Although it seems insignificant, I deleted a story today, one that was 40+ pages. Not because it was a lesser story, but because I am incapable of the subtlety needed to capture the bittersweet dread and optimistic anticipation of each of my days.
Each fall, I look back and remember when a plane crashed where I lived. It could have easily zeroed me out in a blink. The story I wrote involved Joe Frasca, the dead pilot, visiting me, much in the way Scrooge had visitors from the past and future.
In the story, Joe Frasca did not waste his time telling me to use my allotted time wisely.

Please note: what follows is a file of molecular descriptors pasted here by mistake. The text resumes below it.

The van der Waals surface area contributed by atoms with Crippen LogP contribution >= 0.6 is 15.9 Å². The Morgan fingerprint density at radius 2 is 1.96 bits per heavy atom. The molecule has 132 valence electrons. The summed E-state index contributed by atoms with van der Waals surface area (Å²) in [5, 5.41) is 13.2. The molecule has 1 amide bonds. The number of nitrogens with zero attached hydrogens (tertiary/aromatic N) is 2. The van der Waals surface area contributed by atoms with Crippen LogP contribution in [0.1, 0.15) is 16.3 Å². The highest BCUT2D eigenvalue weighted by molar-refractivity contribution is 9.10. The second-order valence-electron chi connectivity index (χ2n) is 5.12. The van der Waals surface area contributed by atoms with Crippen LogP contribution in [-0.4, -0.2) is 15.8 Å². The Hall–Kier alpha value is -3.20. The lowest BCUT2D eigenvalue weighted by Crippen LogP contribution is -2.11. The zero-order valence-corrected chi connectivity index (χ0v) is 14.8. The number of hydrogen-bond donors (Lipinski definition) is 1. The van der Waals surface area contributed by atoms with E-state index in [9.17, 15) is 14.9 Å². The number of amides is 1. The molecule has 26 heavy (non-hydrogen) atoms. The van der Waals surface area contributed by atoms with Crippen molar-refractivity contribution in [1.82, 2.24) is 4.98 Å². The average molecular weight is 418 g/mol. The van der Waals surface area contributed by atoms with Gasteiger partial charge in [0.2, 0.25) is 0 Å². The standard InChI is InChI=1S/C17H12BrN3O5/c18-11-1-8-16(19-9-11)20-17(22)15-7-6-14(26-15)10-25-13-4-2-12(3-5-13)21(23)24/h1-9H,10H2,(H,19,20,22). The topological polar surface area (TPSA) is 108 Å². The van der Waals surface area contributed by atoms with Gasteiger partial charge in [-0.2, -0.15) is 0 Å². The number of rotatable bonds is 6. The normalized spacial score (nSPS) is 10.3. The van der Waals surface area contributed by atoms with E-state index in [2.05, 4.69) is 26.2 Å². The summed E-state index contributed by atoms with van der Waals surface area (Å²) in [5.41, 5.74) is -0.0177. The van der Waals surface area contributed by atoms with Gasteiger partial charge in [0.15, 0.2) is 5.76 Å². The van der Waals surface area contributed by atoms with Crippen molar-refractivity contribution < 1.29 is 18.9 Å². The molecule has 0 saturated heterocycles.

Instead, he told me that the only authentic life is one that’s observed, felt, and experienced, regardless of location. We focus so much on the Kodak moments, the vistas snapped in impersonal pictures and the adrenaline-laced remnants of activity that we forget that every single moment of our lives is a solitary window observing everyone and everything around us.
That Joe was an expert stunt pilot and saw the world from one of the best viewpoints possible isn’t lost on me.
I forgot that the pilot was engaged at the time of his death. Someone sent me a link to a blog post his sister wrote. After reading it, I realized that the lessons he did actually leave me with aren’t mine to fictionalize. One day, if I am capable, I will revisit the story, in the same way that I still look to the sky, wondering about the other universe floating above us.